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Fish sampling goes online as University teachers innovate during lockdown


Sharlene King
25 May 2020
Screenshot from plankton video with Daniel Bucher coastal marine ecosystems unit
How to catch plankton: a screenshot from a fieldwork video with Associate Professor Daniel Bucher.

Southern Cross University has been a leader in flexible learning for more than 20 years. The creativity and agility of staff in pivoting all units online for has enhanced that reputation.

Fish sampling at a coastal lake and structural testing in the engineering laboratory are normal lessons for Southern Cross students, but in a world under COVID-19 lockdown teachers used the power of technology to bring field trips and experiments into students’ homes.
The University’s multimodal digital classroom has been continually refined over the past two decades to create a simple and immersive experience for students. Yet earlier this year with the lockdown imminent, Southern Cross teaching and support staff switched all courses to online teaching in a matter of weeks, to go live on March 23.
Some courses posed more challenges than others but the overall outcomes have been positive.
“Our academic and support staff have risen superbly to the challenges presented by this unprecedented crisis. It has been a virtually seamless transition to an entirely online University,” said Deputy Vice Chancellor (Academic) Professor Tyrone Carlin.
“While it certainly is different to move scientific fieldwork and ensemble music to an online environment, what we’ve seen is that it can be done – and done really well. We are seeing such wonderful and innovative examples of online teaching, and have been so heartened by the positive feedback from students. Their engagement and enthusiasm during this time have just been incredible.”
All of the University’s teaching will remain online for Session 2, starting June 29.
Using technology to our advantage
Coastal Marine Ecosystems is a fieldwork-heavy unit offered in the science, environmental and marine science degrees. Unit Coordinator Associate Professor Daniel Bucher brought the ocean to the students’ living rooms.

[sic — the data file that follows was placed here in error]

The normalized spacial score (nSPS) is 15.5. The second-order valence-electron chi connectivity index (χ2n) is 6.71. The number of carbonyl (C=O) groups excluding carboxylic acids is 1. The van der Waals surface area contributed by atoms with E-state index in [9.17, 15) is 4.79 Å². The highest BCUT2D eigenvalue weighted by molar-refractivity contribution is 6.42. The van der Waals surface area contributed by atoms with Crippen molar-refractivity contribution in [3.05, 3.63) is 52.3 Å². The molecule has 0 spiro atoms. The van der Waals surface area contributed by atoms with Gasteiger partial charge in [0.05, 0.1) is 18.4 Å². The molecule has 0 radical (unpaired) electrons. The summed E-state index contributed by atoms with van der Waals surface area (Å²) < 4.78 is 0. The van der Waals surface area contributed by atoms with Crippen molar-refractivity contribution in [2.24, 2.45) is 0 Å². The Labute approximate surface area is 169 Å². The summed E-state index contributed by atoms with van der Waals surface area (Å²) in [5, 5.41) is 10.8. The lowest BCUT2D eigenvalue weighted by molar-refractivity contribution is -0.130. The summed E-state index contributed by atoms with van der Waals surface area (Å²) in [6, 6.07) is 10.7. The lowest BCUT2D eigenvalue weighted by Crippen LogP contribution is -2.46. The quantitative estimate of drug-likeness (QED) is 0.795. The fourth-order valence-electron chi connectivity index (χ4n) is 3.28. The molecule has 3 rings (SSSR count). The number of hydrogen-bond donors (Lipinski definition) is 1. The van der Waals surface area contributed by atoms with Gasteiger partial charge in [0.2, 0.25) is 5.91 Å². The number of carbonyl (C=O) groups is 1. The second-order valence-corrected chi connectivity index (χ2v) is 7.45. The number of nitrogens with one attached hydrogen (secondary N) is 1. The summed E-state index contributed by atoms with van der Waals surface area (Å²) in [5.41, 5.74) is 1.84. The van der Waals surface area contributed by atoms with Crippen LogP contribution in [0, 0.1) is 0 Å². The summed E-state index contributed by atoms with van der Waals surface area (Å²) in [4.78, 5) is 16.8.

“With some technical help, we filmed a staff member and a local student conducting some surveys and a treasure hunt to demonstrate quadrant counting,” said Professor Bucher.
“All 2020 students have been invited to join me next year to experience the excursions face-to-face, but for now the video resources have been a great way to bring the coastlines into our students’ homes. It’s also a new set of resources we can use in future years.”
When the Bachelor of Contemporary Music transitioned from face-to-face delivery to completely online it became one of Australia’s first online music degrees.
Unexpectedly, a medieval Gregorian Choir arrangement in Dr Barry Hill’s chorale singing classes exceeded expectations.
“We instructed students to choose a vocal harmony part and record it at home on whatever technology they had access to. We then compiled all the recordings and added a church ambience audio effect to reproduce the sound of a medieval choir singing in a monastery. The impact was amazing,” said Dr Hill.
Students use the MySCU Blackboard portal to access classes and teaching resources. Leading technology has bolstered online learning. Lectures are taught mostly live using Collaborate Ultra to simulate a real classroom; students can ask questions, participate in polls and break off into smaller groups for teamwork.
Online residential school: not an oxymoron
Typically for students studying online, residentials are an on-campus, face-to-face intensive to learn practical elements of their course.
Bachelor of Science (major in Regenerative Agriculture) student Jen Ringbauer said that an ‘online’ residential school initially seemed like an oxymoron.
“The Regenerative Agriculture crew jumped like the complex adaptive system they are. Adaptive? I have never seen such a great programme pulled together so quickly,” said Jen.
“More than 40 students from Farming Systems and Science in Society units were able to connect and explore topics such as the problems and solutions around farming, climate, food crisis, soil, marketing, certification and costs involved in transitioning to Regenerative Systems. And that was just the first day!”
Accrediting organisation the Australian Association of Social Workers (AASW) supported Southern Cross in its pivot to online delivery for the Master of Social Work (Professional Qualifying)’s week-long compulsory residential.
Course coordinator Dr Louise Whitaker and her team modified the course to ensure students’ direct practice skills weren’t jeopardised, while meeting AASW’s accreditation requirements. Social work staff used Collaborate Ultra for course delivery then transferred into Zoom for students to record social work interviews for assessment purposes.
“Students filled virtual whiteboards with comments, questions and lots of positive feedback. We felt connected to one another. Students were delighted to save on the costs and inconvenience of travel,” Dr Whitaker said.
India-based social work student Livin Joy would normally have made the 8000km journey from Kerala to the Gold Coast campus.
"The online residential was a fantastic learning experience for me. The distance was shortened with the aid of technology and the learning experience was similar to that of face-to-face residential,” he said.